Crazy Itch Radio
hen a group decides to use the radio as a thematic device and puts their first single in the lead-off spot, there’s no way to approach the album without a sense of trepidation. But these warning flags definitely don’t seem to occur to Basement Jaxx’s Felix Buxton and Simon Ratcliffe. Similarly, you’d expect the duo to have gone through some soul-searching after getting the boot from their label, Astralwerks, leaving a track record of two masterpieces and one still-could-be-a-masterpiece-but-give-us-another-year-for-it-to-sink-in. Apparently Basement Jaxx must be pretty dense, because their newest album Crazy Itch Radio neither baits such initial ‘on-paper’ criticisms, nor reveals any hammed stabs at maturity.
But, let’s not get ahead of ourselves. The group begins their fourth studio album with an intro that bellows out the most overwrought string section committed to record in recent memory—as hermetic dance maximalists in a sea of vogue minimalism, they play their image like a puppet. Further evidence can be found on the album’s first single. “Hush Boy” might be the group’s “Oh My Gosh” part deux, but it blows up everything that “Oh My Gosh” needed for singer Vula Malinga—soaring horns, a bridge as soft as a down comforter, and a guest spot for the Cookie Monster on the chorus. The whole song is a hammed stab at immaturity and succeeds in spades.
Keeping Kish Kash’s supersaturated compositions but forgoing the kinetic melee, string and horn sections are used to fatten Crazy Itch Radio’s songs and allow for a greater variety in tempo. The string section, in particular, also creates truly strange juxtapositions of mood. The duo employs an eerie bit of Bernard Herrmann’s “Psycho Theme” which slices through the floating melancholic layers of “Smoke Bubbles.” Thematically, the sample makes sense, with the doomed relationship of “Smoke Bubbles” circling the drain, but the strings jolt instead of cohere—they sound more like a novelty than an earned addition.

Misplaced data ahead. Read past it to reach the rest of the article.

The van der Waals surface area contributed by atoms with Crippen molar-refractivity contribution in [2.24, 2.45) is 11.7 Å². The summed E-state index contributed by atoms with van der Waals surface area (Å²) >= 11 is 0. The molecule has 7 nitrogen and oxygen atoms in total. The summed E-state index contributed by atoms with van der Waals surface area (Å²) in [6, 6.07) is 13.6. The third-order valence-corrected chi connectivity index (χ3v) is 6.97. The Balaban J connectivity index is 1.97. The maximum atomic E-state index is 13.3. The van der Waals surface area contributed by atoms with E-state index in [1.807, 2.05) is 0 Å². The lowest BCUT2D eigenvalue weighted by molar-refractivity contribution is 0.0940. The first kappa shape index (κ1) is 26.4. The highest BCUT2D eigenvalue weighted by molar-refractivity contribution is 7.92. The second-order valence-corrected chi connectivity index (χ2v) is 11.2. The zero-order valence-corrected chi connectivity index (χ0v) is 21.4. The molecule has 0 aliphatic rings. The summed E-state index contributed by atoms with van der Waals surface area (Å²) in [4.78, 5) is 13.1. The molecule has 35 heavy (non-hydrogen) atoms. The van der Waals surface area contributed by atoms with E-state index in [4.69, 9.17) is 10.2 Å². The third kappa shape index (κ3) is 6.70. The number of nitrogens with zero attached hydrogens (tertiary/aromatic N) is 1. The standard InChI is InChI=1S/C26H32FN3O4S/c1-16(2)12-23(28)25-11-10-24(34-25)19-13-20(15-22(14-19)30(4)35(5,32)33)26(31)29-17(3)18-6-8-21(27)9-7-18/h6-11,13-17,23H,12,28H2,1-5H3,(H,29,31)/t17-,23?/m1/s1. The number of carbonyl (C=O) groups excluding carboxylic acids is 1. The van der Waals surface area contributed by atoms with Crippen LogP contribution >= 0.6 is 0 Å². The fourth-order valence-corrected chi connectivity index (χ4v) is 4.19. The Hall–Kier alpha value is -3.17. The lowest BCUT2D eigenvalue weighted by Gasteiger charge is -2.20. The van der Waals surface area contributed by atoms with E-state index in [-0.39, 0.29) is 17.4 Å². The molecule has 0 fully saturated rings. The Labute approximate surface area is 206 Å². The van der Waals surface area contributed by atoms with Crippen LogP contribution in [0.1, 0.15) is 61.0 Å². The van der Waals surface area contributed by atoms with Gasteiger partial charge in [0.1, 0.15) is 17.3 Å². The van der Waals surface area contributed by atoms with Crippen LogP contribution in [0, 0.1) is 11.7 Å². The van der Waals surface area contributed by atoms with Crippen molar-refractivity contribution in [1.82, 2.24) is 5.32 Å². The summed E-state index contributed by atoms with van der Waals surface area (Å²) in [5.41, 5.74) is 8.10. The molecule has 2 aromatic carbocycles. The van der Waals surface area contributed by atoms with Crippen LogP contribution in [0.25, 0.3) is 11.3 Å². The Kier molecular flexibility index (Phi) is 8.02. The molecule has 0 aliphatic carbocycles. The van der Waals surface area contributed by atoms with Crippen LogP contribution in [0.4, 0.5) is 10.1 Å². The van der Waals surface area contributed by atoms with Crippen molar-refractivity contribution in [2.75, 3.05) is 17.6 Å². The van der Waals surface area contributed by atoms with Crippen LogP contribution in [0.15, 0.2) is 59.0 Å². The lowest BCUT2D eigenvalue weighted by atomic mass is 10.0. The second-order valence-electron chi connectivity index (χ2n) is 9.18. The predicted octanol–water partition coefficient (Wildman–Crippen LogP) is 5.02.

Maybe novelties make sense when listening to Crazy Itch Radio. It’s the group’s first whole-hearted adoption of the pop idiom. Although Kish Kash took the Grammy for best dance album, it was a snapshot of Basement Jaxx’s transformation toward a full-on pop band and Radio is its culmination—their metaphorical embrace of the Top-40 (lame album concept or not). Most of the songs are built around an inviting pop-nugget core not found in the overwhelming splinters of Kish Kash. Whether underpinning the ebullient widescreen banjo-stomp of “Take Me Back to Your House” or the series of disappearing instruments in the nostalgic “Keep Keep On,” each song radiates.
And that might be the root of why so much of the album feels underwhelming, despite any large flaws. Songs like “On the Train” and “Everybody” are flawlessly executed, but also sound tempered. The transition from tracks to songs forces the group to rein in a style that needs to be no-holds-barred. When Basement Jaxx uses this restraint to their advantage like the gentle simmer of “Lights Go Down,” it’s easy to buy the direction they taken. When it doesn’t, Crazy Itch Radio just makes the group appear dense.
Reviewed by: Nate De Young
Reviewed on: 2006-09-06